How we are slowly killing the planet with our love of meat
Brahma Chellaney says the mounting health and environmental costs of our meat-heavy diets must push us to change course, or risk our survival
This December, world leaders will meet in Paris for the UN Climate Change Conference, where they will hammer out a comprehensive agreement to reduce carbon emissions and stem global warming. In the meantime, governments worldwide should note that the single biggest driver of environmental degradation today is our changing diet - a diet that is not particularly conducive to a healthy life, either.
In recent decades, rising incomes have catalysed a major shift in people's eating habits, with meat, in particular, becoming an increasingly important feature. Given that livestock require much more food, land, water and energy to raise and transport than plants, increased demand for meat depletes resources, places pressure on food-production systems, damages ecosystems, and fuels climate change.
Meat production is about 10 times more water-intensive than plant-based calories and proteins, with 1kg of beef, for example, requiring 15,415 litres of water.
At any given time, the global livestock population amounts to more than 150 billion, compared with just 7.2 billion humans - meaning that livestock have a larger direct ecological footprint than we do. And livestock production uses 30 per cent of the earth's land surface that once was home to wildlife, thereby playing a critical role in biodiversity loss and species extinction.
It took more than a century for the European diet to reach the point at which meat is consumed at every meal. But, in large parts of Asia, a similar shift has occurred in just one generation.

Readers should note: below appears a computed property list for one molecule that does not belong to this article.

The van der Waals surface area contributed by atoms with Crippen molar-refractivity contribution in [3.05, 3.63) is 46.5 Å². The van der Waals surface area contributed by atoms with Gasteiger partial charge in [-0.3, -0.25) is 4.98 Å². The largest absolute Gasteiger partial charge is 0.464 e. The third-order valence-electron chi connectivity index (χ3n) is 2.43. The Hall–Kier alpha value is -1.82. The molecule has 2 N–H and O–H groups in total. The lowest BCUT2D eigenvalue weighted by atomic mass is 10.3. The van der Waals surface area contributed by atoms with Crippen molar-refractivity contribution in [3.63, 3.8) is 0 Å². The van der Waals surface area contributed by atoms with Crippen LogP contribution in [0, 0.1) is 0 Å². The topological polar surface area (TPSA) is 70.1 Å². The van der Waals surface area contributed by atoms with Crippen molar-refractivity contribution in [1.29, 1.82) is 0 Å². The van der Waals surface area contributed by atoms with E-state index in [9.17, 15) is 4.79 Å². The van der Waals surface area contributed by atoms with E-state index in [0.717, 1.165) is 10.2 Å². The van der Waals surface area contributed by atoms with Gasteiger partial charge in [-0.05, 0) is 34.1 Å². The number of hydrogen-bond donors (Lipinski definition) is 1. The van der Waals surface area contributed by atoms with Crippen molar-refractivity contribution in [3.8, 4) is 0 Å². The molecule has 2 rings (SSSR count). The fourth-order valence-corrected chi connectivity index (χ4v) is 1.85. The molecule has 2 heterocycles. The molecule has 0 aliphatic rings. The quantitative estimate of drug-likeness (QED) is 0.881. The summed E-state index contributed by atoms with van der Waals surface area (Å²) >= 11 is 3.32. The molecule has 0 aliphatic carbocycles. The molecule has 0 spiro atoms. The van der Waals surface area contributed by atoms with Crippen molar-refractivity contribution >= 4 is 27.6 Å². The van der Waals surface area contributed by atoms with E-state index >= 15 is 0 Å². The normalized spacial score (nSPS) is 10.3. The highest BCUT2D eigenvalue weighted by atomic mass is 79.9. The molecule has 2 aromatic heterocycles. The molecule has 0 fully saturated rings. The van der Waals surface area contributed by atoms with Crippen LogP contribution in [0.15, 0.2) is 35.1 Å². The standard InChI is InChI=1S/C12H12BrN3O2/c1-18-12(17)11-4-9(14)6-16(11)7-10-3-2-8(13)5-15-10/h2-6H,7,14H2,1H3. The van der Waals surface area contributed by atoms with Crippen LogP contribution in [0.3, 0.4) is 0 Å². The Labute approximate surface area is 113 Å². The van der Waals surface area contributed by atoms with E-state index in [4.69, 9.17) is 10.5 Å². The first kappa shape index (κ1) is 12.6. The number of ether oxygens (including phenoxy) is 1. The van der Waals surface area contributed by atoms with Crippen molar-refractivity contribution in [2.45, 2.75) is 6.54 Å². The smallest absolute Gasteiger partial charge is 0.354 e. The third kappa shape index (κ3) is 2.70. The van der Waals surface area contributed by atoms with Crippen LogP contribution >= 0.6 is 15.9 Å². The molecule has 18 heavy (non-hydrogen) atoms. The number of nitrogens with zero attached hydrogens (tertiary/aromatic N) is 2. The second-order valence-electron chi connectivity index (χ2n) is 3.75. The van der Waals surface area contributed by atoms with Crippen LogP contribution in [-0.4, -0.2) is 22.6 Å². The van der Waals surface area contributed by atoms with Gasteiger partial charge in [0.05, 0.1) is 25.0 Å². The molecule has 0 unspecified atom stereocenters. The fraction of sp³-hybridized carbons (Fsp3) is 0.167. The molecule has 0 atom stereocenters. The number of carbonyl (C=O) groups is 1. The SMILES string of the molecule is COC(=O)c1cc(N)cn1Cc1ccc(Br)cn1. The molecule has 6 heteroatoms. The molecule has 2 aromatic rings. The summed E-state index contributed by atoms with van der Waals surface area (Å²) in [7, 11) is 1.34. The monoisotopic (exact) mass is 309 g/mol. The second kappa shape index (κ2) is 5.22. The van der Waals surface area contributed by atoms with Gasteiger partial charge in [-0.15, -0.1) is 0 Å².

Globally, the signs are worrying. The demand for meat is projected to increase by 50 per cent from 2013 to 2025.
To meet this demand, meat producers have had to adopt an extremely problematic approach to raising livestock. To ensure their animals gain weight rapidly, meat producers feed them grain, rather than the grass they would naturally consume, putting pressure on grain production.
Though the environmental and health costs of our diets have been widely documented, the message has gone largely unheard. This must change - and fast.
For starters, livestock producers should switch to water-saving technologies. At the same time, governments and civil society groups should promote healthier diets.
This is not to say that everyone must become vegetarian. But even a partial shift could have a far-reaching impact.
Just as governments have used laws, regulations and other tools with great success to discourage smoking, so must they encourage citizens to eat a balanced diet - for the sake of their health and that of our planet.
Brahma Chellaney is professor of strategic studies at the New Delhi-based Centre for Policy Research. Copyright: Project Syndicate